5. Observe the child’s behavior during specific tasks, and identify signs of frustration before the child unravels and suggest a break time in the Quiet Corner to regroup. Is the child becoming frustrated with a specific task that requires a lot of brain power? Heavy breathing, a clenched jaw, fisted hands, down on the desk or table, and distractibility are a few signs of increasing frustration.

This student explores calming music through the headset and manipulates a Koosh Ball® in her hands.

This student explores calming music through the headset and manipulates a Koosh Ball® in her hands.

6. Establish a routine. Children thrive on routine. Clear routines allow students to orient to the day, giving them a sense of order. It also helps them to anticipate the demands of the day and provides comfort.

7. Once the Quiet Corner has worked well for the student (either through their reports of “feeling better,” a smile, or you observe calmer behavior), begin to shift the responsibility of scheduling time in the Quiet Corner to the student. Provide the child times throughout the day to communicate the need to calm him/herself.

Therapist Assessment

  • Observe each child’s preferred activities.
  • Observe each child’s participation in a group activity or seated work task after the student has spent time in the Quiet Corner. The child should be calm, alert and ready for learning.
  • Observe the “tools” each child chose to use when in the Quiet Corner. Fidgets such as a Koosh ball® and pipe cleaners are able to travel with students to various activities (that is, if switching classes) and are portable for transition times (for example, a bus ride home). The ability for the child to have these calming tools with him throughout the day will further aid in his/her self-regulation. These tools are also relatively inexpensive, and providing parents with this information will aid the successful carryover of daily routine (school, daycare, camp, etc.) into the home routine.
  • Ask the child to journal his/her experience in the Quiet Corner. Ask them to write how they felt when they went into the Quiet Corner, what activities they chose, and how they felt when they came out of the Quiet Corner.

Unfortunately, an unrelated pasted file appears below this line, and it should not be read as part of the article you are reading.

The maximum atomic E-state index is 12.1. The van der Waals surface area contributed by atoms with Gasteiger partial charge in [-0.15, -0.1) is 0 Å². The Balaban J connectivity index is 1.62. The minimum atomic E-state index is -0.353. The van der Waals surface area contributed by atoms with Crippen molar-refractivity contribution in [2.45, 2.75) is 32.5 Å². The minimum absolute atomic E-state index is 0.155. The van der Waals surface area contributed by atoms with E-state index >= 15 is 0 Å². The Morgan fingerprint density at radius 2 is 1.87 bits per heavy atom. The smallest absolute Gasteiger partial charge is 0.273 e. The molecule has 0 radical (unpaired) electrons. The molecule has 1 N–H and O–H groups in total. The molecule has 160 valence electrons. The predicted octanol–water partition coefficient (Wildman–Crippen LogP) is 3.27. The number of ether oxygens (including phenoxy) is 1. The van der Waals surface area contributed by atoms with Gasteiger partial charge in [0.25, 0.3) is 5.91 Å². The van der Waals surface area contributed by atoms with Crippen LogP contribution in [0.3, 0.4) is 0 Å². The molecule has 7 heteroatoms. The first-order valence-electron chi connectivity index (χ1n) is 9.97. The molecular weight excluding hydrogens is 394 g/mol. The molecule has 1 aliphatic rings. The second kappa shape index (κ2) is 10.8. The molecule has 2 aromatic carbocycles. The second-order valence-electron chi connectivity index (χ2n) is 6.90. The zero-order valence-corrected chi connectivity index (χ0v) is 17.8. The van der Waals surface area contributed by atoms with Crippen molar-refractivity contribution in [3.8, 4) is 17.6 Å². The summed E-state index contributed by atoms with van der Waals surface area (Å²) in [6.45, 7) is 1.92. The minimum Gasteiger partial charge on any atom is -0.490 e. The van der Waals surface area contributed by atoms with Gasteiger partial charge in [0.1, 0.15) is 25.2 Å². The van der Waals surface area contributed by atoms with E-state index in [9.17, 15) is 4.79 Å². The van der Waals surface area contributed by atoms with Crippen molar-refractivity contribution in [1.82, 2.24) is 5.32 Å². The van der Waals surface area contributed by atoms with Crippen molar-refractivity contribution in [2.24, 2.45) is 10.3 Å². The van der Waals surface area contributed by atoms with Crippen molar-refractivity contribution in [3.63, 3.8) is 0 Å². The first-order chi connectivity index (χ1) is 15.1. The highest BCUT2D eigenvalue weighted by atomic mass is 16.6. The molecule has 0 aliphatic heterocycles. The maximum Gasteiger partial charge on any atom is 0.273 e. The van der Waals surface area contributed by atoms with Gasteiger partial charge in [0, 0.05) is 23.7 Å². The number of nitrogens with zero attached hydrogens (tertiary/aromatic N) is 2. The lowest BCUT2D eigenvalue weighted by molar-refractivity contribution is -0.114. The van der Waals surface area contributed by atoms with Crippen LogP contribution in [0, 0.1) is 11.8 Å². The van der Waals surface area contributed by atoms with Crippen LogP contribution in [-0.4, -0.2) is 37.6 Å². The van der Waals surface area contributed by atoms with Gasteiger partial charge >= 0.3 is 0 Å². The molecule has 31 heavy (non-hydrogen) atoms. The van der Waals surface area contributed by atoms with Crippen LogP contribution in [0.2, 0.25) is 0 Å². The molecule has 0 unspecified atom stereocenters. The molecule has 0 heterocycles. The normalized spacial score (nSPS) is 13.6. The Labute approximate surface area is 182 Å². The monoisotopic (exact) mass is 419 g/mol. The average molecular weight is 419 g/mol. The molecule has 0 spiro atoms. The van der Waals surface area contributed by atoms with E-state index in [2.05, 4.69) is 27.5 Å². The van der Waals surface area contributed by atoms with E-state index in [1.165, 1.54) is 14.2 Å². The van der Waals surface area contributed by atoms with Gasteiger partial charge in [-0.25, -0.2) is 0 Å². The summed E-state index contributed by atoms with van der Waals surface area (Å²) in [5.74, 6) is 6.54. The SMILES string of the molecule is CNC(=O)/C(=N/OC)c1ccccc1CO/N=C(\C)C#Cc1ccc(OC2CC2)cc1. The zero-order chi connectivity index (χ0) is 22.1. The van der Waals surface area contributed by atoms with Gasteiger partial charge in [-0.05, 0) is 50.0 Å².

Activity Discussion and Processing

Use the questions below as a guide for your discussion. Select the questions you feel will best benefit your child/student. It is not mandatory to cover every question. Make sure to let everyone share their ideas, and remind participants that everyone’s opinions and feelings are important!
Work through the following questions:
  • What made you decide to take some time in the Quiet Corner?
  • Which fidget tools, if any, did you choose to use when relaxing in the Quiet Corner?
  • Did you like the music? What about the music did you like?
  • What did you feel like before you went into the Quiet Corner? What do you feel like after coming out?

Activity Variations

1. Use it as a place to work on tasks.

The Quiet Corner can also be used as a space for seated work that requires concentration and manipulation of materials. All of the sensory materials can easily be removed, and the Quiet Corner can provide boundaries for children that are easily visually distracted. The quality of work may improve, and the child may appear less anxious when presented with a task that requires sustained attention.

Here are available Training Options!

Candice Donnelly-Knox is a licensed and registered occupational therapist with over three years of experience. She has experience working with students (ages 3 to 21) with a variety of needs including Autism Spectrum Disorders, ADHD, Cerebral Palsy and Down syndrome etc. Candice is dedicated to providing each student with an individualized plan to address their unique educational needs; needs that may include activities of daily living, coping skills, reading and handwriting, and functional math skills such as money management, pre-vocational and vocational skills.
All Activities of Candice Donnelly-Knox